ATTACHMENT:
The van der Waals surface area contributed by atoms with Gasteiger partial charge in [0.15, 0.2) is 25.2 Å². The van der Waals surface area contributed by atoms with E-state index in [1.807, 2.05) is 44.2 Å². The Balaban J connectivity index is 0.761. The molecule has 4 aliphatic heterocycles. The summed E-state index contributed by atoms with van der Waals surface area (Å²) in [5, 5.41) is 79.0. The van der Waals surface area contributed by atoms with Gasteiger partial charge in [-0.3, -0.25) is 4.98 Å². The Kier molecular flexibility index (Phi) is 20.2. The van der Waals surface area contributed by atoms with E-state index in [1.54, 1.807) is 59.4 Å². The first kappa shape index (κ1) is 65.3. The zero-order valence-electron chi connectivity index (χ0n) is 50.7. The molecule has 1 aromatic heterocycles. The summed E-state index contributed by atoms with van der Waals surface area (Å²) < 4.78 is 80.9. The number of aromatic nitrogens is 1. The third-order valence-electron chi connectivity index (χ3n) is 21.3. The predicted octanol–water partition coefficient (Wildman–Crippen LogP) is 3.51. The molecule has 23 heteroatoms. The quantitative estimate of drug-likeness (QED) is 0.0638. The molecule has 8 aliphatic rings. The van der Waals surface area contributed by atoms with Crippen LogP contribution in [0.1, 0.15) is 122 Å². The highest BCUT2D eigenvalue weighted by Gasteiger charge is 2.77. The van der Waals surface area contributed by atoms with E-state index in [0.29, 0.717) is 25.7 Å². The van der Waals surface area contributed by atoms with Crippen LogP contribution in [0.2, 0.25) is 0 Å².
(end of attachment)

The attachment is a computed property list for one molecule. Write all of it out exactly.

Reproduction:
The van der Waals surface area contributed by atoms with Gasteiger partial charge in [0.15, 0.2) is 25.2 Å². The van der Waals surface area contributed by atoms with E-state index in [1.807, 2.05) is 44.2 Å². The Balaban J connectivity index is 0.761. The molecule has 4 aliphatic heterocycles. The summed E-state index contributed by atoms with van der Waals surface area (Å²) in [5, 5.41) is 79.0. The van der Waals surface area contributed by atoms with Gasteiger partial charge in [-0.3, -0.25) is 4.98 Å². The Kier molecular flexibility index (Phi) is 20.2. The van der Waals surface area contributed by atoms with E-state index in [1.54, 1.807) is 59.4 Å². The first kappa shape index (κ1) is 65.3. The zero-order valence-electron chi connectivity index (χ0n) is 50.7. The molecule has 1 aromatic heterocycles. The summed E-state index contributed by atoms with van der Waals surface area (Å²) < 4.78 is 80.9. The number of aromatic nitrogens is 1. The third-order valence-electron chi connectivity index (χ3n) is 21.3. The predicted octanol–water partition coefficient (Wildman–Crippen LogP) is 3.51. The molecule has 23 heteroatoms. The quantitative estimate of drug-likeness (QED) is 0.0638. The molecule has 8 aliphatic rings. The van der Waals surface area contributed by atoms with Crippen LogP contribution in [0.1, 0.15) is 122 Å². The highest BCUT2D eigenvalue weighted by Gasteiger charge is 2.77. The van der Waals surface area contributed by atoms with E-state index in [0.29, 0.717) is 25.7 Å². The van der Waals surface area contributed by atoms with Crippen LogP contribution in [0.2, 0.25) is 0 Å².